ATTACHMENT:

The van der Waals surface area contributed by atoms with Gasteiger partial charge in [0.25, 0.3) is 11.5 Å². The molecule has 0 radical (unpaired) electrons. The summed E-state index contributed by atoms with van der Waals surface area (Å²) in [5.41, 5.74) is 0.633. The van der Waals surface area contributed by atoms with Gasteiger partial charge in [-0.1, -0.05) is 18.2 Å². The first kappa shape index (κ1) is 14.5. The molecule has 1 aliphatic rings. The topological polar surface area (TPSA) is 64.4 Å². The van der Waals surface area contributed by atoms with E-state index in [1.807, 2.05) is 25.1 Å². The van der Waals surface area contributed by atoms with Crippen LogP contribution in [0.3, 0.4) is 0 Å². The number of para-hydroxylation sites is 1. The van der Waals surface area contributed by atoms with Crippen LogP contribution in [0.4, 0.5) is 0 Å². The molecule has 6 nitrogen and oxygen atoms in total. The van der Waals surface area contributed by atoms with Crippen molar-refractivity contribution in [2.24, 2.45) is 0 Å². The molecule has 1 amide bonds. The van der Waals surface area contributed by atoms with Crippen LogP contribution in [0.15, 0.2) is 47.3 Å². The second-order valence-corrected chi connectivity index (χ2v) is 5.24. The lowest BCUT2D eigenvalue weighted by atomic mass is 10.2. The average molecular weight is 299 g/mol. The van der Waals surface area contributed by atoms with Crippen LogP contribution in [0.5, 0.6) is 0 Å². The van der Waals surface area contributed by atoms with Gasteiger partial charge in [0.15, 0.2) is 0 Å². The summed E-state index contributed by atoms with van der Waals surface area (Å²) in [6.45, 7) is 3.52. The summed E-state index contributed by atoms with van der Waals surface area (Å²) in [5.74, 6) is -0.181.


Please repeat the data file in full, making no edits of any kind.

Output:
The van der Waals surface area contributed by atoms with Gasteiger partial charge in [0.25, 0.3) is 11.5 Å². The molecule has 0 radical (unpaired) electrons. The summed E-state index contributed by atoms with van der Waals surface area (Å²) in [5.41, 5.74) is 0.633. The van der Waals surface area contributed by atoms with Gasteiger partial charge in [-0.1, -0.05) is 18.2 Å². The first kappa shape index (κ1) is 14.5. The molecule has 1 aliphatic rings. The topological polar surface area (TPSA) is 64.4 Å². The van der Waals surface area contributed by atoms with E-state index in [1.807, 2.05) is 25.1 Å². The van der Waals surface area contributed by atoms with Crippen LogP contribution in [0.3, 0.4) is 0 Å². The number of para-hydroxylation sites is 1. The van der Waals surface area contributed by atoms with Crippen LogP contribution in [0.4, 0.5) is 0 Å². The molecule has 6 nitrogen and oxygen atoms in total. The van der Waals surface area contributed by atoms with Crippen molar-refractivity contribution in [2.24, 2.45) is 0 Å². The molecule has 1 amide bonds. The van der Waals surface area contributed by atoms with Crippen LogP contribution in [0.15, 0.2) is 47.3 Å². The second-order valence-corrected chi connectivity index (χ2v) is 5.24. The lowest BCUT2D eigenvalue weighted by atomic mass is 10.2. The average molecular weight is 299 g/mol. The van der Waals surface area contributed by atoms with Crippen LogP contribution in [0.5, 0.6) is 0 Å². The van der Waals surface area contributed by atoms with Gasteiger partial charge in [0.15, 0.2) is 0 Å². The summed E-state index contributed by atoms with van der Waals surface area (Å²) in [6.45, 7) is 3.52. The summed E-state index contributed by atoms with van der Waals surface area (Å²) in [5.74, 6) is -0.181.